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Fighting food insecurity in the region

Lab volunteer works shifts at The Food Depot and Kitchen Angels
May 7, 2020
Michael Middlemas helps with distribution of meals at Santa Fe-based nonprofit Kitchen Angels.

Michael Middlemas helps with distribution of meals at Santa Fe-based nonprofit Kitchen Angels.


  • Director, Community Partnerships Office
  • Kathy Keith
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“It’s nice to do something that I know is making a difference in someone’s life right now.”- Michael Middlemas

“In the past when I volunteered with The Food Depot, they would serve a few hundred people a day. They are now serving over 3,000,” says Michael Middlemas, an R&D engineer in the Laboratory’s materials science and technology division.

He has been working volunteer shifts with food distribution nonprofits in Santa Fe since March, when he began teleworking full time.

“It’s been sobering walking around Santa Fe and seeing all the businesses closed. It gives a sense of how many people are out of work right now,” he reflects. “My wife and I are fortunate to have jobs where we are able to work from home and stay employed. Teleworking has opened up the flexibility to volunteer, and it has felt good to be able to get out and help others.”

Two shifts a week

After starting with The Food Depot, more recently he’s been focusing his efforts on two weekly shifts with Kitchen Angels, a nonprofit which prepares and delivers 190 meals a day to house-bound people in need.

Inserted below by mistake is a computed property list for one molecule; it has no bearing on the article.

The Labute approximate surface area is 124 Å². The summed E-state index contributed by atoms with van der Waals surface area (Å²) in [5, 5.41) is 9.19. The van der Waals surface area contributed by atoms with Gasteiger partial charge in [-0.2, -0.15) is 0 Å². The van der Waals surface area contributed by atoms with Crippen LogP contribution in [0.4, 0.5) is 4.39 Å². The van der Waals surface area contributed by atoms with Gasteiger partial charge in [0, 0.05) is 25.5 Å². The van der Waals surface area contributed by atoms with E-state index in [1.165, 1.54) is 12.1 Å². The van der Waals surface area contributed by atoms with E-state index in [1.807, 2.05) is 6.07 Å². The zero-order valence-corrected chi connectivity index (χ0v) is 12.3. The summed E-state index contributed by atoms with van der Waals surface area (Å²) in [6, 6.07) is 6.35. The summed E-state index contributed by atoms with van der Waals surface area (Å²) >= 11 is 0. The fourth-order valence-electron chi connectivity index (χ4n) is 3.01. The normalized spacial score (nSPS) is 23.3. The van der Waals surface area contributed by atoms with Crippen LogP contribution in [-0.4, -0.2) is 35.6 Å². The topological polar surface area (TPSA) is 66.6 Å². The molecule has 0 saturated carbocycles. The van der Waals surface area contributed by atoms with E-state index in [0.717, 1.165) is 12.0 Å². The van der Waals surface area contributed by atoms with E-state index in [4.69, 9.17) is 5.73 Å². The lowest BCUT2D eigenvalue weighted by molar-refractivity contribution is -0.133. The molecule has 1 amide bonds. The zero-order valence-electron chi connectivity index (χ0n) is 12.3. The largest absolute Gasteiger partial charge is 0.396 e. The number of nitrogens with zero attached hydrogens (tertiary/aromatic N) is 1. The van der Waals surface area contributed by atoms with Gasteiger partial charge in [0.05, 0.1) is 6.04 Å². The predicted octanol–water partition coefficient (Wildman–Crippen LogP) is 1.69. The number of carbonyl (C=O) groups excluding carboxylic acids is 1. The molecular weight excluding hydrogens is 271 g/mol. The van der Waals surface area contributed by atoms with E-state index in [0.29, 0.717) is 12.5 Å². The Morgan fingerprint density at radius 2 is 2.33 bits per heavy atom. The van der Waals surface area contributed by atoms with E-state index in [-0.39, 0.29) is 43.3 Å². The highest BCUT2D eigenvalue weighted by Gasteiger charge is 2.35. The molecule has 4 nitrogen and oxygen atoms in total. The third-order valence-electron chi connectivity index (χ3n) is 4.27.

“One day I help in the kitchen preparing food for the day’s meal. The other day I help with distribution, packaging meals before they go out for delivery,” says Middlemas. “Each client gets a custom meal that meets their dietary restrictions, so there is a lot of detail that goes into making sure everything is packaged correctly.” 

“It has been a great experience. All of the staff and other volunteers have been wonderful to work with. With all the social distancing, it has been a great opportunity to be around other people and still feel good about it.”

Although he has been mainly volunteering on his own time, Middlemas used the Laboratory’s paid volunteer time for some of his shifts in April. “One week was very busy between work and personal appointments, so that time really helped me to be able to volunteer.”

Social distancing measures in practice

The Kitchen Angels organization places a high priority on safety, especially since many of the people they serve are in a high-risk category for COVID-19.

“Starting when you walk in the door, only one person is allowed in the entry area, and everyone is asked to use hand sanitizer before entering the building,” says Middlemas. “They provide cloth face masks, hand sanitizer and disinfectant wipes in the work areas. The kitchen has reduced the number of volunteers to allow more social distancing during food preparation.”

Michael makes sure each Kitchen Angels client gets the custom meal that meets their dietary restrictions.

Distribution of the meals has also been rearranged to maximize social distancing. Rather than entering the building, delivery drivers come to the loading dock outside one at a time to pick up their meals for delivery.

Middlemas has some advice for other potential volunteers. “It’s best if you can set aside a specific time each week to volunteer with an organization. That helps them ensure they have the number of volunteers they need for each shift. Treat it like another standing meeting on the calendar. It’s also a good way to get up and moving, which is harder to do now that all our meetings are on Webex.”

“I think it is great that LANL has encouraged employees to get out into the community and volunteer,” he concludes. “With so many parts of life feeling out of control, it’s nice to do something that I know is making a difference in someone’s life right now.”